Kavanaugh seems to refer to birth control as "abortion-inducing drugs" pic.twitter.com/JILxzYiN6b— Aaron Rupar (@atrupar) September 6, 2018
Groups that champion reproductive rights, like NARAL Pro-Choice America, the Planned Parenthood Action Fund, and the Center for Reproductive Rights, rebuked Kavanaugh for using the term, "abortion-inducing drugs."
'Anti-woman, anti-science propaganda'
"Kavanaugh just referred to birth control as 'abortion-inducing drugs,' which is not only an anti-science lie, it's an anti-choice extremist phrase that shows that our right to access both abortion and contraception would be in SERIOUS danger if he is confirmed," NARAL tweeted.
Dawn Laguens, executive vice president at the Planned Parenthood Action Fund, told HuffPost that Kavanaugh's remarks were "anti-woman, anti-science propaganda."
"Let me break it down for you, Brett," Laguens added. "Birth control is basic health care. Birth control allows women to plan their futures, participate in the economy, and ― for some women with health issues like endometriosis ― allows them to get through the day."
The Center for Reproductive Rights in a tweet said Kavanaugh's remarks were "straight out of the anti-choice, anti-science phrase book used to restrict women's access to essential health care."
Kavanaugh was also criticized by Democratic Sen. Dianne Feinstein, who sits on the Senate Judiciary Committee. Feinstein on Thursday tweeted his comments were "further proof" of his "hostility toward women's reproductive freedom."
But it's also unclear if Kavanaugh was referencing all birth control in his statement on Thursday or was just pointing to the specific views of the Catholic organization.
With that said, Priests for Life is opposed to all forms of contraception and has been accused of falsely conflating birth control with abortion with such terminology.
'Facts are very important'
Anti-abortion groups like Priests for Life have controversially referred to intrauterine devices (IUDs) and emergency contraceptives as "abortion-inducing."
These are dubious characterizations, given doctors do not consider IUDs or emergency contraceptives to be abortifacients, defined by the American College of Obstetrics and Gynecologists (ACOG) as "an agent that disturbs an embryo already implanted in the uterine lining, after a pregnancy has been established."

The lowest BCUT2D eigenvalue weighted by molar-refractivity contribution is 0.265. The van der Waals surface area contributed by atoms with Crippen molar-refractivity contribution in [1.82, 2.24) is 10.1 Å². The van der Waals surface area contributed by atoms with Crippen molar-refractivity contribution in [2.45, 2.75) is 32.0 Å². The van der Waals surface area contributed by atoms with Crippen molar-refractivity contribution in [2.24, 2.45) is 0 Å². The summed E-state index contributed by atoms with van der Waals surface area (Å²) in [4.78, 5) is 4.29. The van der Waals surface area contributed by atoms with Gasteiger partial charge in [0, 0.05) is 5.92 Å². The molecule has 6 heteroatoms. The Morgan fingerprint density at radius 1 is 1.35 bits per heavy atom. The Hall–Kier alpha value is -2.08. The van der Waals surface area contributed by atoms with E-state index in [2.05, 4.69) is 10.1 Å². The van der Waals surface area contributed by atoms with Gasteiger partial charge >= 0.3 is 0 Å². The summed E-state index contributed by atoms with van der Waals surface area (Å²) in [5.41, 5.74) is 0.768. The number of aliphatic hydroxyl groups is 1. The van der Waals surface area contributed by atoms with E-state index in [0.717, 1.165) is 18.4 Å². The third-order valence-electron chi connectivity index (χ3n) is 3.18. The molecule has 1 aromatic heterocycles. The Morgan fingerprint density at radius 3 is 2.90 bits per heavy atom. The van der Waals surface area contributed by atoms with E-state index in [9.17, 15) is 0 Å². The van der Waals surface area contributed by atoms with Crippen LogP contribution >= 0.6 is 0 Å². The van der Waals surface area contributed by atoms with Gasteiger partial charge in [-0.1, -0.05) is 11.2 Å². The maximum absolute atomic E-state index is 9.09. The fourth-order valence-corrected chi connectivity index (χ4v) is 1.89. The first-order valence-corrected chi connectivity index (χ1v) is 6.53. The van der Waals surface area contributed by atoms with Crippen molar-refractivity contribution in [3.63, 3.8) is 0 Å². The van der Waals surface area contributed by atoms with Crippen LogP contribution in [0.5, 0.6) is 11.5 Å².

"Facts are very important, especially when discussing the health of the American public. Contrary to assertions made by some, emergency contraception and IUDs do not cause abortions, and therefore are not abortifacients. Here are the scientific facts," ACOG said in a June 2014 statement.
The statement went on to say that emergency contraception (EC) doesn't cause medical abortions.
"A woman can take mifepristone to cause a medical abortion, terminating an early existing pregnancy. EC however only works before a pregnancy is established," ACOG said. "Review of the scientific evidence suggests that EC cannot prevent implantation of a fertilized egg. EC is not effective after implantation; it cannot end a pregnancy and is not an abortifacient."
Hence, even in the context of discussing the Priests for Life case, Kavanaugh's dubious reiteration of the phrase "abortion-inducing drugs" has been seized upon as a telling moment in terms of his views on reproductive rights.
In short, Kavanaugh's comments on Thursday have greatly bolstered concerns he'll seek to undermine Roe v. Wade if he's ultimately confirmed.
President Donald Trump will not answer federal investigators' questions, in writing or in person, about whether he tried to block the probe into Russian interference in the 2016 election, one of the president's attorneys told The Associated Press on Thursday.
Trump lawyer Rudy Giuliani said questions about obstruction of justice were a "no-go."
Giuliani's statement was the most definitive rejection yet of special counsel Robert Mueller's efforts to interview the president about any efforts to obstruct the investigation into possible coordination between his campaign and Russians. It signals the Trump's lawyers are committed to protecting the president from answering questions about actions the president took in office.
It's unclear if Giuliani's public position has been endorsed by Trump, who has said he wants to answer questions under oath. Negotiations about the scope and format of an interview are still ongoing. If the legal team holds its stance, it could force Mueller to try to subpoena the president, likely triggering a standoff that would lead to the Supreme Court.
Mueller's office has previously sought to interview the president about the obstruction issue, including his firing last year of former FBI Director James Comey and his public attacks on Attorney General Jeff Sessions. Trump's legal team has argued that the president has the power to hire and fire appointees and the special counsel does not have the authority to ask him to explain those decisions. Giuliani said Thursday the team was steadfast in that position.